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NASA Space Communications Earth Science

Solar Flare Interferes With Radio, But No Big Auroras 37

Posted by timothy
from the well-that's-no-fun dept.
RedEaredSlider writes "The largest solar flare in several years has disrupted some communications, though it was not in the right position to create auroral displays visible from lower latitudes. The flare, which erupted on Feb. 15, sent what is called a coronal mass ejection, or CME, towards the Earth. A CME is billions of tons of charged particles, mostly protons." Most of the reported disruptions were in China, says the article.
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Solar Flare Interferes With Radio, But No Big Auroras

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  • by Anonymous Coward

    http://news.nationalgeographic.com/news/2011/02/pictures/110218-solar-flares-aurora-borealis-northern-lights-photography/?source=link_fb20110218arcticnight#/valentines-day-aurora-borealis-bo-norway_32398_600x450.jpg

  • by Anonymous Coward on Friday February 18, 2011 @10:25PM (#35251278)
    I was listening to radio in southern France, and if I'm not mistaken, that FM station I was listening to receives an uplink from a satellite and broadcast it back as is. It came out very wonky. The signal was still coming strong, but with silences and jitter.
  • by History's Coming To (1059484) on Friday February 18, 2011 @10:43PM (#35251384) Journal
    And watch the share price of optical fibre manufacturers shoot up. Long thin bits of wire are bad news in the long term, especially with such a huge (if weak) magnetic field and a star that likes to slap it about occasionally. I thought we got that with the whole Carrington Event and the telegraph system? We can't keep messing about for another fifty years, we need an EM-proof(ish) replacement for LongBitsOfWire (TM).
    • by sakdoctor (1087155) on Friday February 18, 2011 @11:08PM (#35251508) Homepage

      I recently watched an optical fibre being made. I already knew how they were made, but is was amazing how manual and labour intensive the process was.
      I just assumed the process of pulling the preform would be far more automated. This looked more like a lab experiment than manufacturing.

    • by evilviper (135110) on Saturday February 19, 2011 @04:54AM (#35252696) Journal

      We can't keep messing about for another fifty years, we need an EM-proof(ish) replacement for LongBitsOfWire (TM).

      You're an idiot. This was as powerful as solar flares get, yet, from TFA:

      the reported problems were with high-frequency radio communications.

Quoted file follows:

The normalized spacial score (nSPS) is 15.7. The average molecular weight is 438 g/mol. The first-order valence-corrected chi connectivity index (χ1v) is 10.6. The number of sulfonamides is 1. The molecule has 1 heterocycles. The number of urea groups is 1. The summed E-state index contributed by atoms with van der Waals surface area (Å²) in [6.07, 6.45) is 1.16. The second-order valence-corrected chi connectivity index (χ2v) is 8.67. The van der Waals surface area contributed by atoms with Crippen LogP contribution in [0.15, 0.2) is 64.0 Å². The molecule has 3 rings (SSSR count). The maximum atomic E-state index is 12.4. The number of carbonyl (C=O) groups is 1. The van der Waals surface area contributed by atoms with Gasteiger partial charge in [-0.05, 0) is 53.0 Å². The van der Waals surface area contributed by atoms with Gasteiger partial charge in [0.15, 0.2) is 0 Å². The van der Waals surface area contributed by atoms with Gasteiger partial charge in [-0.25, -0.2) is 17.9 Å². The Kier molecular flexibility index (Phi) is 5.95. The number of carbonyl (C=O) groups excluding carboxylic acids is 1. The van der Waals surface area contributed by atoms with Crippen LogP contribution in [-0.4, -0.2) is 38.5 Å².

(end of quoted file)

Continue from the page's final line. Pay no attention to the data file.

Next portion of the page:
HF was deprecated for just about all practical uses, as soon as viable alternatives (ie. communications satellites) were introduced. Earthbound wires have been pretty well impervious to solar flares just about forever.

      The only real threat solar flares pose is to a few, already-overloaded, electrical transmission circuits which are operating at the edge of their capacity before the unexpected power-boost arrives. Other than that, it's a very insignificant bit of occasional static on the line. Nothing more.

      • by drinkypoo (153816)

        The only real threat solar flares pose is to a few, already-overloaded, electrical transmission circuits which are operating at the edge of their capacity before the unexpected power-boost arrives.

        So basically, most of the lines in the USA? And especially in California, the most populous state?

  • by randomned (669691) on Friday February 18, 2011 @11:00PM (#35251464) Homepage
    Big auroras? Coronal mass ejections? not sure if this is safe for work.
  • by Anonymous Coward

    ...myself and a couple other friends & family members have been having absolute shit for reception on our Satellite radios since at least Wednesday. I can't help but wonder if it's related.

  • by H0p313ss (811249) on Saturday February 19, 2011 @12:08AM (#35251788)

    CBC reports Solar storm delivers auroral show [www.cbc.ca].

    • Auroras reported in Northern Canada? You mean, on an almost nightly basis throughout the year?

      • by H0p313ss (811249)

        Point is that the observed Aurora in Yellowknife is abnormal, so just 'cos y'all can't see it down in Texas doesn't mean the solar flare had no effect. But nice troll.

        • by jcarkeys (925469)

          The site records the aurora each night

          No, not abnormal

          • by H0p313ss (811249)

            Not abnormal that they occur. What was abnormal was the intensity... Were you born this stupid or did you have to study?

  • Sweeet, I'm going to blame all the next weeks unexplained network outages on "Atmospheric Radiation", and then I'm going to sight slashdot for proof.
  • Any problems reported on anyone's power grids? Extra credit for links to wonky looking oscillograph data.

  • I'm in China. My 60GB PS3 that ran perfectly for four years started doing the flashing red light. Stupid sun.
  • I knew it wasn't just the black heli's trying to block out my Boneyard! Something was definitely up w/SiriusXM reception around 6PM EST today... unless it was something else that has nothing to do with the flare. IANAAstrophysicist.
    • by adolf (21054)

      GPS went wonky on Friday for me, too, around 4PM.

      Terrible accuracy with lots of jitter. That is, when it even worked -- it would drop periodically, sometimes for several minutes. Very strange behavior for a day with clear, blue skies while driving on flat terrain with no obstructions.

  • My Casio Wave Ceptor radio-controlled watch has been having a hard time receiving WWVB's 60KHz signal for the last week. I'm in Oregon, but then late night long-distance transmissions are squirrely by nature.

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